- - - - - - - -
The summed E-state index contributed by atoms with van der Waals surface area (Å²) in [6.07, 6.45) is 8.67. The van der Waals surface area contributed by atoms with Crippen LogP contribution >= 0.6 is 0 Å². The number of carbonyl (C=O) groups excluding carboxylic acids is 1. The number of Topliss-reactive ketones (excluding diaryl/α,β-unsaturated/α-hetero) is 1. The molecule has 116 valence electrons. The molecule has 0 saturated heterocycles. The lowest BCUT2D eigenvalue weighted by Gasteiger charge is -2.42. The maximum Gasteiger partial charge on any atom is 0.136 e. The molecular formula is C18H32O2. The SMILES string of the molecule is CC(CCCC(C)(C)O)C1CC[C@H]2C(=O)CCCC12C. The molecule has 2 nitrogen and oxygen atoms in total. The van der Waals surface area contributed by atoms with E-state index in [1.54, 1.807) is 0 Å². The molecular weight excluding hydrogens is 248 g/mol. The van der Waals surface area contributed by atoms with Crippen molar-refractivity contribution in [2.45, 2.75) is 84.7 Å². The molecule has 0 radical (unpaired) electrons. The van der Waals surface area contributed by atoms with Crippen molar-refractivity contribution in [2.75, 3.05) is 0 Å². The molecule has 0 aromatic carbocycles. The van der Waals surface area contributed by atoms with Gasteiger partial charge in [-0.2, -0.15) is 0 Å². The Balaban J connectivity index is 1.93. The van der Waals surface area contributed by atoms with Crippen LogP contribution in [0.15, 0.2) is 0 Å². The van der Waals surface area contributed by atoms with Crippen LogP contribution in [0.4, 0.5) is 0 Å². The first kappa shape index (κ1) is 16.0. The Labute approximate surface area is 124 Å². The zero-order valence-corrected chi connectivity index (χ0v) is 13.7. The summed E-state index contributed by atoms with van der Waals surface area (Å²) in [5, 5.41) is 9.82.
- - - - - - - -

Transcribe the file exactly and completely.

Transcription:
The summed E-state index contributed by atoms with van der Waals surface area (Å²) in [6.07, 6.45) is 8.67. The van der Waals surface area contributed by atoms with Crippen LogP contribution >= 0.6 is 0 Å². The number of carbonyl (C=O) groups excluding carboxylic acids is 1. The number of Topliss-reactive ketones (excluding diaryl/α,β-unsaturated/α-hetero) is 1. The molecule has 116 valence electrons. The molecule has 0 saturated heterocycles. The lowest BCUT2D eigenvalue weighted by Gasteiger charge is -2.42. The maximum Gasteiger partial charge on any atom is 0.136 e. The molecular formula is C18H32O2. The SMILES string of the molecule is CC(CCCC(C)(C)O)C1CC[C@H]2C(=O)CCCC12C. The molecule has 2 nitrogen and oxygen atoms in total. The van der Waals surface area contributed by atoms with E-state index in [1.54, 1.807) is 0 Å². The molecular weight excluding hydrogens is 248 g/mol. The van der Waals surface area contributed by atoms with Crippen molar-refractivity contribution in [2.45, 2.75) is 84.7 Å². The molecule has 0 radical (unpaired) electrons. The van der Waals surface area contributed by atoms with Crippen molar-refractivity contribution in [2.75, 3.05) is 0 Å². The molecule has 0 aromatic carbocycles. The van der Waals surface area contributed by atoms with Gasteiger partial charge in [-0.2, -0.15) is 0 Å². The Balaban J connectivity index is 1.93. The van der Waals surface area contributed by atoms with Crippen LogP contribution in [0.15, 0.2) is 0 Å². The van der Waals surface area contributed by atoms with Crippen LogP contribution in [0.4, 0.5) is 0 Å². The first kappa shape index (κ1) is 16.0. The Labute approximate surface area is 124 Å². The zero-order valence-corrected chi connectivity index (χ0v) is 13.7. The summed E-state index contributed by atoms with van der Waals surface area (Å²) in [5, 5.41) is 9.82.